TOKYO -- The ruling Liberal Democratic Party (LDP) and its junior coalition partner Komeito have decided to put off a plan to have a bill to revise the constitutional referendum act pass the Diet during the current session, it has been learned.
The move came as the ruling coalition deemed that its attempt to ram the bill through the Diet could stall discussions on constitutional amendment with opposition parties, especially when the Constitutional Democratic Party of Japan (CDP) and other opposition parties maintain reservations about revising the supreme law.
The ruling coalition had planned to see the passage of the bill to revise the Act on Procedures for Amendment of the Constitution of Japan during the ongoing session in order to adjust the specifics of public referendums for constitutional amendment to those of the Public Offices Election Act. The ruling bloc aims to see the bill clear the legislature during this fall's extraordinary session.
LDP and CDP directors of the Commission on the Constitution at the House of Representatives agreed on July 3 to hold a meeting on July 5 to start deliberating the bill to revise the national referendum act. As explanations on the bill would take up most of the meeting time that day, there would be not much time left for both chambers of the Diet to discuss the bill before the end of the current session on July 22.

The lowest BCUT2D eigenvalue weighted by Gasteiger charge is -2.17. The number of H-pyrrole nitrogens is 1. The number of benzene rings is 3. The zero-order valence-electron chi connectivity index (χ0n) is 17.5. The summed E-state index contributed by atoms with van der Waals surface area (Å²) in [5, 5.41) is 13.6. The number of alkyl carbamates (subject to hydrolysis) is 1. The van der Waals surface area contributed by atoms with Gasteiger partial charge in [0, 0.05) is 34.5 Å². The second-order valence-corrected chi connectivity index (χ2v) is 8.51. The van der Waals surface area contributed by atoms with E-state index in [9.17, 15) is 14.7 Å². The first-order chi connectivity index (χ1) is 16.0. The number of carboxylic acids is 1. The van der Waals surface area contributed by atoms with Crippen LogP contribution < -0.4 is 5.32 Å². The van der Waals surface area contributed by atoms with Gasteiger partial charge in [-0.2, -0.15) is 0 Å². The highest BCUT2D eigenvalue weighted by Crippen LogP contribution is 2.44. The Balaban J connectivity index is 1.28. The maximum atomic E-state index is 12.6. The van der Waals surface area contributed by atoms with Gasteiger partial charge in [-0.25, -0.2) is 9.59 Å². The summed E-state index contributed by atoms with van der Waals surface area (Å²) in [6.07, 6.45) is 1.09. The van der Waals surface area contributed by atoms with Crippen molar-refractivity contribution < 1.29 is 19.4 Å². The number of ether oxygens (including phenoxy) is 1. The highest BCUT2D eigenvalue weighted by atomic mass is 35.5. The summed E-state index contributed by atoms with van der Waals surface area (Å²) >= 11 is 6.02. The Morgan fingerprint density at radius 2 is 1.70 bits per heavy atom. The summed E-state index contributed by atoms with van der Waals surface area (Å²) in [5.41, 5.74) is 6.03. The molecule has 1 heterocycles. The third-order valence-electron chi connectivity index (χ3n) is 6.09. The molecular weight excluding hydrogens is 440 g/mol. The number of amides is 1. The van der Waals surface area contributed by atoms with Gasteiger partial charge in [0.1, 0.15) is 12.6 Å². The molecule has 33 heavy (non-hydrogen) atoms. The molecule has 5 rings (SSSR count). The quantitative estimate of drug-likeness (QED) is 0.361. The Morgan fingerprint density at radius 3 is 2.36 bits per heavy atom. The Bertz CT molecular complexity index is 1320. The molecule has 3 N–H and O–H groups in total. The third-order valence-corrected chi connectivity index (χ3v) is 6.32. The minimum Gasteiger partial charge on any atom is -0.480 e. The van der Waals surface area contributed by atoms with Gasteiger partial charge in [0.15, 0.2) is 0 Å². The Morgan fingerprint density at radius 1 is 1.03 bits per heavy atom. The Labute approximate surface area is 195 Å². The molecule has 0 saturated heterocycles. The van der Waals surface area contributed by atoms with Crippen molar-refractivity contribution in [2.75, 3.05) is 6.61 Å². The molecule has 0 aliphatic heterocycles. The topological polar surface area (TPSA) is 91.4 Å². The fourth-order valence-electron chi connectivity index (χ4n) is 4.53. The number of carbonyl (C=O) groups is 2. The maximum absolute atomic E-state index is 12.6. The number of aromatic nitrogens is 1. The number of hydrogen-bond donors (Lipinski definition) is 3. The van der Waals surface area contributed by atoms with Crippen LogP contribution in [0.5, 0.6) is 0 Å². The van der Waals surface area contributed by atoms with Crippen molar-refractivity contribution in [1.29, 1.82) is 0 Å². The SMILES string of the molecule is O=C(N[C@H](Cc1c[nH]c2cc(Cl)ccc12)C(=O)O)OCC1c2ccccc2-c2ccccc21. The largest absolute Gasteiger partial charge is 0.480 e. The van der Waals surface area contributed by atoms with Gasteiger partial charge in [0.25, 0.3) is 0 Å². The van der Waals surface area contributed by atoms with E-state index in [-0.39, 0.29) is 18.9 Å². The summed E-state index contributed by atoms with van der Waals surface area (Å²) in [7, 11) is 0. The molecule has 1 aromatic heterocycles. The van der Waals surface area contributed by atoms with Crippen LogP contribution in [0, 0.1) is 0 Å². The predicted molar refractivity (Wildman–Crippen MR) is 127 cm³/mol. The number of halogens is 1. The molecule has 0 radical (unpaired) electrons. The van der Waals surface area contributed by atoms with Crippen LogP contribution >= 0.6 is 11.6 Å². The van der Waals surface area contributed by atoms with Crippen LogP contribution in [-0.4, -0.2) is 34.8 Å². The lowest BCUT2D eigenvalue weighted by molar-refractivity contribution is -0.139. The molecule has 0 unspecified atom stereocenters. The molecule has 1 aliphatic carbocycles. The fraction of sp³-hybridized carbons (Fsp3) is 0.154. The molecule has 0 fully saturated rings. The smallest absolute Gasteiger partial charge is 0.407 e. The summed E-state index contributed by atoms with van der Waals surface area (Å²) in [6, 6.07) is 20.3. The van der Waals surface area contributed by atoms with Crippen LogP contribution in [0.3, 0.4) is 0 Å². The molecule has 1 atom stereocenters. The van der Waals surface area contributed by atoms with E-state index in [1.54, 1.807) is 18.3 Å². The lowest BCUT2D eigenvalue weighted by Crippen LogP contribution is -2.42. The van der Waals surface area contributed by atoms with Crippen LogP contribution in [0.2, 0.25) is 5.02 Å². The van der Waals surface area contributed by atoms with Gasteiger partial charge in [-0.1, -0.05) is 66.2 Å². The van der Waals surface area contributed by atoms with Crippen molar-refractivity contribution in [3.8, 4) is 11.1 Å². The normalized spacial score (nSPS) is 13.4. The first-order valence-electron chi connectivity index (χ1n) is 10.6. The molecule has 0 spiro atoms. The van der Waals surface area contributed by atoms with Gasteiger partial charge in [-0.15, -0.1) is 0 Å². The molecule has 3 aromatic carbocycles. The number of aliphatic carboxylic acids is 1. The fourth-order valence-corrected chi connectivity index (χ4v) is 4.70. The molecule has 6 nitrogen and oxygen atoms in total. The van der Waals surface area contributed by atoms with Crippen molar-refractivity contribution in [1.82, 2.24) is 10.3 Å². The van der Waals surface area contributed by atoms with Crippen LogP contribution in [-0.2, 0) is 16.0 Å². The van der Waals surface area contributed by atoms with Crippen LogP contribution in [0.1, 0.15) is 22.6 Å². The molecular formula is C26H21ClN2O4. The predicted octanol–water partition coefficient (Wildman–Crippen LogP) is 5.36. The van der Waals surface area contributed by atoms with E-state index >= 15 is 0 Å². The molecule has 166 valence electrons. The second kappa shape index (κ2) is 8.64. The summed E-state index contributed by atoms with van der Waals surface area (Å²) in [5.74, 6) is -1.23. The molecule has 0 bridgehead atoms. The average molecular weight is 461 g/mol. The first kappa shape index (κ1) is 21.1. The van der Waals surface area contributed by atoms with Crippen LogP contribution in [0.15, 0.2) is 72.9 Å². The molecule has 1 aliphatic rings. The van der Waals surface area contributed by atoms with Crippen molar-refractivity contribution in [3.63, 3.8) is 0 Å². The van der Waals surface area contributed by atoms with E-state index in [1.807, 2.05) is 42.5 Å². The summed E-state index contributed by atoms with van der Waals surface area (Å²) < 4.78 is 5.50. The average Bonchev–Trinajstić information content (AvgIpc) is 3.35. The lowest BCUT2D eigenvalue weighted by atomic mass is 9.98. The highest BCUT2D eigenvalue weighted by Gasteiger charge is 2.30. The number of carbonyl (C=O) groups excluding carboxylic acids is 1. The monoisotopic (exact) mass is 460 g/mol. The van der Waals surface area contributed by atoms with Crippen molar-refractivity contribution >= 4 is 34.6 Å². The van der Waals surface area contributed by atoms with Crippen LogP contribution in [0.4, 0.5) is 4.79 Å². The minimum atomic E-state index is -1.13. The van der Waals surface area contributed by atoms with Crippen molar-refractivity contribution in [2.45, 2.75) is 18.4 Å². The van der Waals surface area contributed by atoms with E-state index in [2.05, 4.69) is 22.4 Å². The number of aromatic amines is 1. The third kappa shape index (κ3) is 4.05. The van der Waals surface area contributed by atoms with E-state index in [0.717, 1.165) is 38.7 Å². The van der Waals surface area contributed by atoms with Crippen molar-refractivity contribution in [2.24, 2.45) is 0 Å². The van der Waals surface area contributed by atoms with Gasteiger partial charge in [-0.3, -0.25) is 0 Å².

According to a source close to the LDP, the party's caucus at the House of Councillors has shown a reluctance to initiate deliberations on the bill in the upper house as the caucus would rather prioritize the passage of a bill to revise the Public Offices Election Act, which will increase the upper house seats by six. In addition, ruling and opposition parties have yet to deepen their discussions on the items up for constitutional revision during the current Diet session, lessening the need to hastily prepare the public referendum system.
The bill to revise the national referendum act was jointly submitted by the LDP, Komeito, Nippon Ishin (Japan Innovation Party) and Kibo no To. It is aimed at eliminating differences between the law and the Public Offices Election Act by allowing common polling stations to be set up at railway stations and commercial facilities, among other measures.
(Japanese original by Hiroyuki Tanaka and Hiroshi Odanaka, Political News Department)